What makes Assault a classic is its pacing. The evil gangs of L.A. are fed up and in an opening scene right out of the darkest horror him, they make a blood oath to fight to the death for each other.

They then begin an ungodly offensive against the city and it’s people, going out on suspense-filled rides, with a car filled with gang members and a high-powered automatic weapon and scope, trolling for innocent victims to murder.

These scenes are shot beautifully, as the viewer slowly sees the seductive barrell of the rifle poke out of the backwindow, and like a serpent, starts to look for victims.  The weapon becomes almost phallic as it finds a victim, before it goes momentary limp after loosing interest. Carpenter’s music is amazing here, and really adds to the suspense of the entire scene.

One of the best sequences in the film, and most famous

The first act ends with the shocking scene that burnt into my young impressionable mind (which I would hate to give away here in case you haven’t seen it, but it does involve an ice cream truck and a very young Kim Richards), the gang then follows an innocent father that flees to the nearby Precinct 13, which is within hours of closing it’s obselete doors for good because of department down sizing. There the gang surrounds the precinct and feeling slided after one of their leaders being killed, begins an unrelenting assault on the police station and it’s inhabitants.

The film is fairly low budget, being the director’s first official theatrical film (he had done Dark Star, his student film that ended up award winning and which allowed him to turn it into feature-length) but from Carpenter’s directing and editing you could not at all tell, and his shot composition really makes you believe that Los Angeles is decaying and only steps away from the fate of New York City in his 1981 film, Escape From New York.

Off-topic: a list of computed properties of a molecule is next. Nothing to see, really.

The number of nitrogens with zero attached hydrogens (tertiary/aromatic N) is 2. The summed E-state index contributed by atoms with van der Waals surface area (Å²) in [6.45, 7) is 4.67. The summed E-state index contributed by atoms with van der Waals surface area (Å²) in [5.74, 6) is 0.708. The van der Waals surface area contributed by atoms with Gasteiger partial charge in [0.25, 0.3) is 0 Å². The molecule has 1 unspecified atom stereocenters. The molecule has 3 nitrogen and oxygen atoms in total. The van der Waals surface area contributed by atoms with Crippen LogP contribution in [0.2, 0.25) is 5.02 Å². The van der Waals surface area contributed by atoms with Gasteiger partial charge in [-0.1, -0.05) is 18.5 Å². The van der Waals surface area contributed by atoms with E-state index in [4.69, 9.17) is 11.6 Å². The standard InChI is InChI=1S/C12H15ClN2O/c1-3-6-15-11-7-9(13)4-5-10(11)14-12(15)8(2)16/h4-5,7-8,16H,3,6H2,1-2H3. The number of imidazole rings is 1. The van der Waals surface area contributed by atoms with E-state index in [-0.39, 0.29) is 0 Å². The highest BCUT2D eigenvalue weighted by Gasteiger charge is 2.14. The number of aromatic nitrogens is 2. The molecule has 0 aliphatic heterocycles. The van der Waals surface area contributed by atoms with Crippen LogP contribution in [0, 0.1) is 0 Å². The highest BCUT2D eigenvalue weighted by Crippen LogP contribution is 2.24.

Another chilling element to my young mind at the time was (if you take out the politics of urban street gangs and other things a young child would be oblivious to), the gangs in the film (to Carpenter’s credit), all become almost one entity, and are no longer viewed as a group of individuals. Much like the ghost pirates in his 1980’s The Fog, the group become a single mass, all working for one purpose, which is to kill the poor souls inside Precinct 13. They become like zombies out of the already mentioned Night of the Living Dead (not literally mind you), which I found truly terrifying.

A violent street gang named Street Thunder likes to kill people, including the ice-cream seller.

For the most part, the film is quite believable and plausible. And there are a handful of very scary, and quite a few memorable surprises in the film that are still brilliant.

So if you’re looking for a real treat, something from a master whose next film is now viewed as a horror classic, Halloween, check out  Assault on Precinct 13. It is a real gem of a low-budget 1976 film, and really gives insight into where Carpenter was starting to lean toward within movie genres.

And if you are anything like me, you’ll never hear an ice cream truck’s music the same way ever again.